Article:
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Recently Issued and Updated Accounting Pronouncements

Does Your Business Have a Valid Buy-Sell Agreement in Place?

As you may know, as the result of a joint project with the International Accounting Standards Board (IASB), the Financial Accounting Standard Board (FASB) issued Accounting Standards Updates (“ASU” or “Update”) 2016-02, Topic 842, Leases, and ASU 2014-09, Topic 606, Revenue from Contracts with Customers. These are some of the most significant and far reaching GAAP changes in many years and probably for a very long while. Shannon & Associates wants to formally call your attention to these standards that will become effective in the coming couple years, but require the start of planning this year.

ASC Topic 842: Leases

This new leasing guidance significantly changes lessee accounting for leases and impacts financial statement presentation as well as financial metrics, including many that relate directly to debt covenants and key performance indicators. The guidance was updated to better align with global accounting for leases and to incorporate the new revenue recognition standard (more on this later).

The new lease standard essentially requires lessees to reflect virtually all leases on their balance sheet. The FASB uses a dual model approach that includes financing leases, which are similar to today’s capital leases, and operating leases, with expense recognized on a straight-line basis. Under the FASB’s dual approach, determining whether a lease is a finance or operating lease will be based on guidance similar to current US GAAP with a more principles based approach. Current GAAP also focused on whether the lease transferred substantially all of the risks and rewards of ownership. The new guidance introduces a right-of-use model, which focuses on a control based approach.

For non-public entities the new standard is effective for annual periods beginning after December 15, 2019 and early adoption is permitted. In the year of implementation, leases for periods greater than 12 months which would’ve been classified as operating leases will be presented as assets and liabilities on the balance sheet and comparative financial statements will need to show the change in both years presented.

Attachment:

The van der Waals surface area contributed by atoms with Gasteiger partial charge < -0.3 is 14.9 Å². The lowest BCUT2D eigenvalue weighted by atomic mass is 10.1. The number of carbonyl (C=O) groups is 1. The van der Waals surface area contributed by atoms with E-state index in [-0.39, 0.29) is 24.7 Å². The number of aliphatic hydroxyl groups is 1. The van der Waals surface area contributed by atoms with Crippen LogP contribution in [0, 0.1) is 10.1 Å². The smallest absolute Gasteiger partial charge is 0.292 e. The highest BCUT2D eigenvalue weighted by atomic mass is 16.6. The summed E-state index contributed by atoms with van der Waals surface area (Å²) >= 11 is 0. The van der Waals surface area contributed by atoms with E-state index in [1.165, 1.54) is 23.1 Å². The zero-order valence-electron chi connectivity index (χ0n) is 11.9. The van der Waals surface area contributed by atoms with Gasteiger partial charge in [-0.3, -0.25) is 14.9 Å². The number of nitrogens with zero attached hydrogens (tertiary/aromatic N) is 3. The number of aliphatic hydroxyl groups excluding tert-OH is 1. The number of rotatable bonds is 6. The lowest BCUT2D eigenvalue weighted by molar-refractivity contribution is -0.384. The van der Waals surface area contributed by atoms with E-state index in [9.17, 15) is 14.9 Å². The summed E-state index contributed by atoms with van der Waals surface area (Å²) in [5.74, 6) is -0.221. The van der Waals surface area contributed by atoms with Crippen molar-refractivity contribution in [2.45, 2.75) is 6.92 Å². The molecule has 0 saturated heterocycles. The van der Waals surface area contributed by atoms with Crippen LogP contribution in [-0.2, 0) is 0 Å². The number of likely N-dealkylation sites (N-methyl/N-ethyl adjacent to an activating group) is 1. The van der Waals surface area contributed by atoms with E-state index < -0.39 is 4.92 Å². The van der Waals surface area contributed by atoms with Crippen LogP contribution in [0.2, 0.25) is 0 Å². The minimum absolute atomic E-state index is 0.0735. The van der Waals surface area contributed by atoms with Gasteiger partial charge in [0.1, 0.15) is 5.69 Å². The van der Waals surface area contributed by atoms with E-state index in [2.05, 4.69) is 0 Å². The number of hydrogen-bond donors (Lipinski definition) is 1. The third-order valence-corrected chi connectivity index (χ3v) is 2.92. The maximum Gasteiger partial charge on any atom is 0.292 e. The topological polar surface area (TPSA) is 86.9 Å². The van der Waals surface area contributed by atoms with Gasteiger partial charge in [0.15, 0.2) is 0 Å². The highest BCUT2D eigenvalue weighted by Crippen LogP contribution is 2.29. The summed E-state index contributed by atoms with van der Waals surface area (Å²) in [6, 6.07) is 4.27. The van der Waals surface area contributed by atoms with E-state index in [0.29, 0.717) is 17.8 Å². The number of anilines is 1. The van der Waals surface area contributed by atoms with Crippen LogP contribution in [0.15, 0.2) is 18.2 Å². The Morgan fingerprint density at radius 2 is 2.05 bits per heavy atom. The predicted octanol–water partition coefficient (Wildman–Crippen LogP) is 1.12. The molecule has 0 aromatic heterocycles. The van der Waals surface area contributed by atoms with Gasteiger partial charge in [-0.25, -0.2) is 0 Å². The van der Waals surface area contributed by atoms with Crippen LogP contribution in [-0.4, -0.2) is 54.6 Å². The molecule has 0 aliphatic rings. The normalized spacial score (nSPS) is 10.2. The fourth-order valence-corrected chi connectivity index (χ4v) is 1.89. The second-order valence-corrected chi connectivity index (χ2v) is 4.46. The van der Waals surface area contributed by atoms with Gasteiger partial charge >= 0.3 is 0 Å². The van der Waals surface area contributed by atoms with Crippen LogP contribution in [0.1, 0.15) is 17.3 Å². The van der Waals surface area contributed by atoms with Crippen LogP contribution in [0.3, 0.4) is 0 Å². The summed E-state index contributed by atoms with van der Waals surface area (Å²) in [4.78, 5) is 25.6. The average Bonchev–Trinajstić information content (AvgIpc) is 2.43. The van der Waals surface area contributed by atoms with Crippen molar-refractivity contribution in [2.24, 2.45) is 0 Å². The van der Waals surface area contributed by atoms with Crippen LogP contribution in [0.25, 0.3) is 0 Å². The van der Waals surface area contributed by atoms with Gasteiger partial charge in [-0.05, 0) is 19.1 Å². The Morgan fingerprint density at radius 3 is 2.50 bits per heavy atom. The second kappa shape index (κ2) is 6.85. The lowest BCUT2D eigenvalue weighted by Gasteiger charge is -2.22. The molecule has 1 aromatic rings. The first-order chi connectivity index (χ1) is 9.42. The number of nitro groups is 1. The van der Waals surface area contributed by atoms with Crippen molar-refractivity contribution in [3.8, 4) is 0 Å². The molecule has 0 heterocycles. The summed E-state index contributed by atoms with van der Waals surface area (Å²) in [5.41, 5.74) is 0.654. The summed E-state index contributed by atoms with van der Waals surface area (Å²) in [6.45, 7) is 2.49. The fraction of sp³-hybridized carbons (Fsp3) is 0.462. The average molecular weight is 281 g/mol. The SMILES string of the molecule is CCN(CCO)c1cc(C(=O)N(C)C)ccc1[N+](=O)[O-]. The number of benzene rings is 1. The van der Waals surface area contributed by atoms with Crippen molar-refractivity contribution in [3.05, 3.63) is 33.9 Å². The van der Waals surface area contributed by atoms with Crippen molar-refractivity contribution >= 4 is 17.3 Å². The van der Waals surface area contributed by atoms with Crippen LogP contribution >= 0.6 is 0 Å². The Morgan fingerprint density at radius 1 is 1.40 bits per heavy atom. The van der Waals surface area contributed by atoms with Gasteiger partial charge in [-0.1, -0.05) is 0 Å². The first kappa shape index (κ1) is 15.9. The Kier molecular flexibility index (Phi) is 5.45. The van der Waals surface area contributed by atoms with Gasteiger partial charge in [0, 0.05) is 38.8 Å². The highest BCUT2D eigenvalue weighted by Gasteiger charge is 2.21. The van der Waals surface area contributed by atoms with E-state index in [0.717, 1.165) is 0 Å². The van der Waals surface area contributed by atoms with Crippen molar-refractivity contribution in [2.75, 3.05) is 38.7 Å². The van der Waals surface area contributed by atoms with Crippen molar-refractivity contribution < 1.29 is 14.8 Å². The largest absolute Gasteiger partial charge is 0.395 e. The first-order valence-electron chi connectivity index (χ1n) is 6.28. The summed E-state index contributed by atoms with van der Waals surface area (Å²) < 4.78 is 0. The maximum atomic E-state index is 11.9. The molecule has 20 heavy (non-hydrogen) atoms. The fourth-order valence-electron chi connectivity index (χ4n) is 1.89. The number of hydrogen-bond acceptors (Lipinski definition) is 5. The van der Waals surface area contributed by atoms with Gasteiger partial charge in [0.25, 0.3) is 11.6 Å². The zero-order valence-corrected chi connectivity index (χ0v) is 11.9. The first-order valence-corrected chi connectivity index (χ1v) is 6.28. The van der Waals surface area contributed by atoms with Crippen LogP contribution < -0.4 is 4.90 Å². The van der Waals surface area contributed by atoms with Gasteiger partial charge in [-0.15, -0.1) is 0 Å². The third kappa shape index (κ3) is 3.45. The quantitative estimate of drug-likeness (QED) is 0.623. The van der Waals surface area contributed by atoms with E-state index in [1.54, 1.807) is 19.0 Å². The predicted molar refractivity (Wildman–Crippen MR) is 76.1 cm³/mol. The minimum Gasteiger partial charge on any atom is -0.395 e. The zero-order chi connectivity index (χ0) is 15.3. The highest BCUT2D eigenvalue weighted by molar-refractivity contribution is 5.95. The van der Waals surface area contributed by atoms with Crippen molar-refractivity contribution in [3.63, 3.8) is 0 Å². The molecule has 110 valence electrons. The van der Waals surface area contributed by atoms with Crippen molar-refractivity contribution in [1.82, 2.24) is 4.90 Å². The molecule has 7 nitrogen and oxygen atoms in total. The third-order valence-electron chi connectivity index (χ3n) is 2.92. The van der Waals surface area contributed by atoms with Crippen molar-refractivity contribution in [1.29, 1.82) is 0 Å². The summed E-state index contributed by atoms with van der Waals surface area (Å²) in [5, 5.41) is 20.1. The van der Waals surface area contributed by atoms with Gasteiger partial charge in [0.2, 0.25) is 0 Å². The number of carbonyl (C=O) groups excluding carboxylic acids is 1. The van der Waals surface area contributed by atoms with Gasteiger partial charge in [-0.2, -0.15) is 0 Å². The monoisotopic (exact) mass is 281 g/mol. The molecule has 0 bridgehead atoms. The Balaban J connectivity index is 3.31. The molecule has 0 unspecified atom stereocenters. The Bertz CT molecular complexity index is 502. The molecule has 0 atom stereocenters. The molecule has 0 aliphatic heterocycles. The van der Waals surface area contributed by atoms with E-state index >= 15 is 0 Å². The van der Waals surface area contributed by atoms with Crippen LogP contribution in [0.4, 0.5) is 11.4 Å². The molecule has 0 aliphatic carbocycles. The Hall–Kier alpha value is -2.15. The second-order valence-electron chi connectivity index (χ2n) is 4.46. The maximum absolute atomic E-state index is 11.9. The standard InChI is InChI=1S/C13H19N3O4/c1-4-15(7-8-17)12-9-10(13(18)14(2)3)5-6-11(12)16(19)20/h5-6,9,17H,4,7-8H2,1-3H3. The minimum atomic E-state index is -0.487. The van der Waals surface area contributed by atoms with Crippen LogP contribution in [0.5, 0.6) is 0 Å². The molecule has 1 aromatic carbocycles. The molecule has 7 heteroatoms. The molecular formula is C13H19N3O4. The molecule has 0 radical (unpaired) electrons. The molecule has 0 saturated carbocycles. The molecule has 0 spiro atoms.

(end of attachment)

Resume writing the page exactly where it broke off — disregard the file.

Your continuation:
ASC Topic 606: Revenue from Contracts with Customers

This new far reaching guidance creates a single model for revenue recognition, with a set of principles to be used in analyzing all contracts with customers that will effectively change how companies across almost every industry will recognize revenue. Nearly everything that businesses and their accountants have traditionally considered a contractual arrangement to deliver goods or services is covered. There are no industries that are scoped out of the guidance, and there is no special guidance for particular industries as there has been in the past, particularly under U.S. GAAP.

The basic principle of this standard is that an entity will recognize revenue when it transfers goods or services to a customer. The amount recognized reflects the consideration “to which the entity (i.e. the seller) expects to be entitled”. To apply the principles in the new standard, an entity will follow a five-step process: 1) Identify the contract(s) with the customer, 2) Identify the performance obligations in the contract, 3) Determine the transaction price, 4) Allocate the transaction price to the performance obligations in the contract, and 5) Recognize revenue when (or as) the entity satisfies a performance obligation.

This process appears simple at first, but the wording of each step has been carefully chosen by the FASB and there are voluminous rules under each of these, evidenced by the full 706 pages of the initial standard.